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The following was contributed by an Irish relative in County Sligo, Ireland. He will be a guest contributor from time to time. The following was written in response to a comment on an earlier blog post of July 22, 2008.
A visitor has made a welcome comment as to what evidence I have regarding St. Bridget’s status. There is no direct evidence, but there are two bits of deductive evidence which I consider compelling.
What direct evidence we have comes from the Lives of the Saints and these were written a hundred or more years after the death of the Saint by a successor with a view to strengthen the particular institutions claim to primacy. Copies exist many hundreds of years old with some fragments going back to the eighth century. They are, however, regarded as not very reliable and as being full of exaggeration and dubious miracles. In St. Bridget’s life we are told that she was a head-strong independent young princess in conflict with her father when she met St. Patrick and was converted from paganism.
Another powerful Celtic woman was Queen Maebh (Maeve) of Connaught. She personally assessed the prowess of one hundred princes before deciding to marry Ailill and then went to war with Ulster because Ailill had a better bull than she had. The story of that war is told in the Táin. In pagan Celtic Ireland it was impossible for a princess to reach adulthood and still be a virgin.
One of the series of legends we have are the Imramha. They are a series of curragh voyages of adventure and they are a bit like a James Bond film in that they follow a formula. Among others they usually visit the Island of Apples (apples were a symbol of abundance in Celtic times), the Island of Fire, the Island of Ice and the Island of Women. The Island of Women was considered to be full of magic and mystery. In the Voyage of Bran the women did not want the men to return so when they tried to row away after a year the women threw magic ropes that stuck to the curragh and hauled them back. One time a crew member grabbed the rope before it touched the curragh and with his sword Bran chopped off the crew member’s hand and so they escaped. However, when they got home a hundred years had passed and as soon as they stepped ashore they became very old men.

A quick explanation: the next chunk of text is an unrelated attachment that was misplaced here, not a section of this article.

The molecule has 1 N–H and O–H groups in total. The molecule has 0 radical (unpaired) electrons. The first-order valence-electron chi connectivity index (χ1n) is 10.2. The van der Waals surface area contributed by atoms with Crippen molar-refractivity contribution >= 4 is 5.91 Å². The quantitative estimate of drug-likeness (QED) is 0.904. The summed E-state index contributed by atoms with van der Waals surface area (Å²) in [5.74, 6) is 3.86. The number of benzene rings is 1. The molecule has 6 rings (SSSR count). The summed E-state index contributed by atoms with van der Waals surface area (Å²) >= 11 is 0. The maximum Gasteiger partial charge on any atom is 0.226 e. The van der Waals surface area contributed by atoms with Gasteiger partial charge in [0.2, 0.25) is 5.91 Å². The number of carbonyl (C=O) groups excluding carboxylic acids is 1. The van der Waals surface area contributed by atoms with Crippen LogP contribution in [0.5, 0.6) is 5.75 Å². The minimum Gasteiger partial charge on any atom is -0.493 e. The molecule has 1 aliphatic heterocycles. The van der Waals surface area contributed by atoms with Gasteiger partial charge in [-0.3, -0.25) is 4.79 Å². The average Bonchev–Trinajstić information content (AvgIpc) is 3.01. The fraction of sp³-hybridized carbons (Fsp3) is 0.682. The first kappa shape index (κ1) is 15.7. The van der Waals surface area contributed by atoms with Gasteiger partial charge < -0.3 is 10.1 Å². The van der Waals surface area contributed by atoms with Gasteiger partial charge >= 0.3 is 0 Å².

In another story there were three women for every man and the men found the women’s demands so exhausting that they went on strike. The strike was settled when it was agreed that the men would be allowed to hunt for one day a week. In another there were seven women to every man and with his crew half dead the skipper went back on his own to get a second crew to relive the pressure on his first crew. St Brendan the Navigator’s voyages are in this tradition and he visits the Island of Fire and the Island of Ice but unfortunately missed the Island of Women.
I have tried to imagine the monks in their freezing scriptoriums solemnly writing down the sexual antics contained in the oral legends.
I was lucky enough to grow up in a community which had the last echoes of a Gaelic past and the cult of St. Bridget. Her cult had absorbed much of the Celtic goddess Bríd the fertility goddess, mother earth the mother goddess. I was genuinely taken aback when I walked into the church in Portugal and saw St. Bridget the Virgin because I had an image of St. Bridget as a mother figure and giving a mother’s protection to Ireland.
See more Irish family history articles and lessons learned in earlier posts below and in the archives.